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SU moving forward with Middle States self-study
SU moving forward with Middle States self-studyNovember 08, 2006Patrick Farrellpmfarrel@syr.edu
Since late last summer, Syracuse University has been fully engaged in the self-study phase of its decennial evaluation by the Middle States Association of Colleges and Schools. Middle States is one of six regional accrediting associations in the United States that evaluate institutions as a whole (instead of individual programs). The decennial evaluation is based on a comprehensive and detailed self-study report prepared by the institution.
The framework for SU’s self-study report was developed after broad consultation within the University community and approved by a 31-person steering committee of faculty and staff members, students and members of the greater Syracuse community. Beginning last spring, the steering committee, chaired by Sandra Hurd, associate provost and professor of law and public policy in the Whitman School of Management, designed the self-study based on a selected topics model, which divides the process into four topic areas, each to be the focus of a study group. The self-study design was reviewed and approved by Middle States.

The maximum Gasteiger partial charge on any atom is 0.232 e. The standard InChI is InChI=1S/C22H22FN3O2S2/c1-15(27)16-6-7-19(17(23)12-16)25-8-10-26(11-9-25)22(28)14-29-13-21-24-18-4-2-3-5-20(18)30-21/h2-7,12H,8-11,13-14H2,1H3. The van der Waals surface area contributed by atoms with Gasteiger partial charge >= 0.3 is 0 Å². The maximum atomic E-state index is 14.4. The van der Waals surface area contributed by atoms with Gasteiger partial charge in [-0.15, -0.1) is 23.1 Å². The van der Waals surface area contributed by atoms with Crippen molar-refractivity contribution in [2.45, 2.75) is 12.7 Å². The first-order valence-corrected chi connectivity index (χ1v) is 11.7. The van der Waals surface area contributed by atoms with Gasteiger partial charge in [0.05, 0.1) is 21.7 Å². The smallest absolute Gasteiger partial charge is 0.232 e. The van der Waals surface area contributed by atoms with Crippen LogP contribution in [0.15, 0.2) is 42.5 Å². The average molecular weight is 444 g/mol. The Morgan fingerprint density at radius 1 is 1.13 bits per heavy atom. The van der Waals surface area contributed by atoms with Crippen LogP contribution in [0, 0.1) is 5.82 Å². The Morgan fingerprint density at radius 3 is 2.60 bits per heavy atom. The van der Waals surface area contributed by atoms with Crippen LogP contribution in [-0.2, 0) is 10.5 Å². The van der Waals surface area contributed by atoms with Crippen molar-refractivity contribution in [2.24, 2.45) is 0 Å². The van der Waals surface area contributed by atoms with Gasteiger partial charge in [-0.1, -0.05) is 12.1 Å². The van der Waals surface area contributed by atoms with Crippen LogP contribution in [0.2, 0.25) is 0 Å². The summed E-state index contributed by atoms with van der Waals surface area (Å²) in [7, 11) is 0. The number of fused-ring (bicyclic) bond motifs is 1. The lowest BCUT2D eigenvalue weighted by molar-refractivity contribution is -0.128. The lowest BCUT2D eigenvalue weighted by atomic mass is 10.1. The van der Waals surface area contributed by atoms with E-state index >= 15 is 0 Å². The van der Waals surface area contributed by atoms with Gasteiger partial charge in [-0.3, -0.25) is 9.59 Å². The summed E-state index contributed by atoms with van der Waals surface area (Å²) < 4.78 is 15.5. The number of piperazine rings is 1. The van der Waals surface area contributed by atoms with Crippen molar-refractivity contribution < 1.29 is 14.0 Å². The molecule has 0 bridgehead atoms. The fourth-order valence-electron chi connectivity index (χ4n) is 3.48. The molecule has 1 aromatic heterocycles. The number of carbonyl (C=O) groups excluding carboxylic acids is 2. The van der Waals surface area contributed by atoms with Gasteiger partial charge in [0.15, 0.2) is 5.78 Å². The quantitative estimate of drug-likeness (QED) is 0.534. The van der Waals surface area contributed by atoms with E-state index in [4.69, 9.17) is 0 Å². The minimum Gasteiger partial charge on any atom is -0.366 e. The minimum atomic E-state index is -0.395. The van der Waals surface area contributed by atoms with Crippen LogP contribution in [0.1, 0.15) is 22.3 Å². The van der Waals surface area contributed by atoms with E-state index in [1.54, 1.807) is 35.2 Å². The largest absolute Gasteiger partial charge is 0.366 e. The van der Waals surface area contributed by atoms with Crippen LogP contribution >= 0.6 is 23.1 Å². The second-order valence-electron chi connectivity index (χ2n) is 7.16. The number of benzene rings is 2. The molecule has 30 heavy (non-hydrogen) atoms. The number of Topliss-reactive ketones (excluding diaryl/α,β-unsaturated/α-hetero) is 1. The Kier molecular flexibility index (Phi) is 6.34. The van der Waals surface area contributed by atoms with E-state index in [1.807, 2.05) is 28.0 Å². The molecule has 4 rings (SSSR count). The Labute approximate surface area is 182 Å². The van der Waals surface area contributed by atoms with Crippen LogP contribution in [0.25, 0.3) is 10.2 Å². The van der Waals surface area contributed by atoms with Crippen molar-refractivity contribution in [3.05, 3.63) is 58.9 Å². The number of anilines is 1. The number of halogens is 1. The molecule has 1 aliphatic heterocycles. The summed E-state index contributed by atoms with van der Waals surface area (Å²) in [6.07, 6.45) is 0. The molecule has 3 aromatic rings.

The selected topics approach provides an excellent opportunity to involve people from every corner of the University community in the process of developing a more sophisticated understanding of the University’s vision, articulated as Scholarship in Action, as it applies to faculty development and graduate and undergraduate education.
“The timing of the self-study process works to SU’s advantage by allowing the University to leverage important work already under way to improve a number of areas, including institutional climate, academic integrity, the creation of a ‘summer university’ and the development of the new Office of Institutional Research and Assessment (OIRA),” says Hurd. “Because it will coincide with the first-year implementation of the responsibility center management (RCM) budget system, the study will help develop measures of RCM’s effectiveness in supporting the University’s vision.”
The institutional self-study is being conducted by four study groups of faculty, staff and students. Study-group appointments were made collaboratively by the study-group chairs and were subject to review and approval by Middle States. The study group members were chosen based on experience and background while ensuring the groups represented a broad range of perspectives.
Group members were chosen based on their experience and background relative to the following four study areas:
? institutional resources, planning and assessment
? faculty and graduate excellence
? undergraduate education
? institutional context and educational effectiveness compliance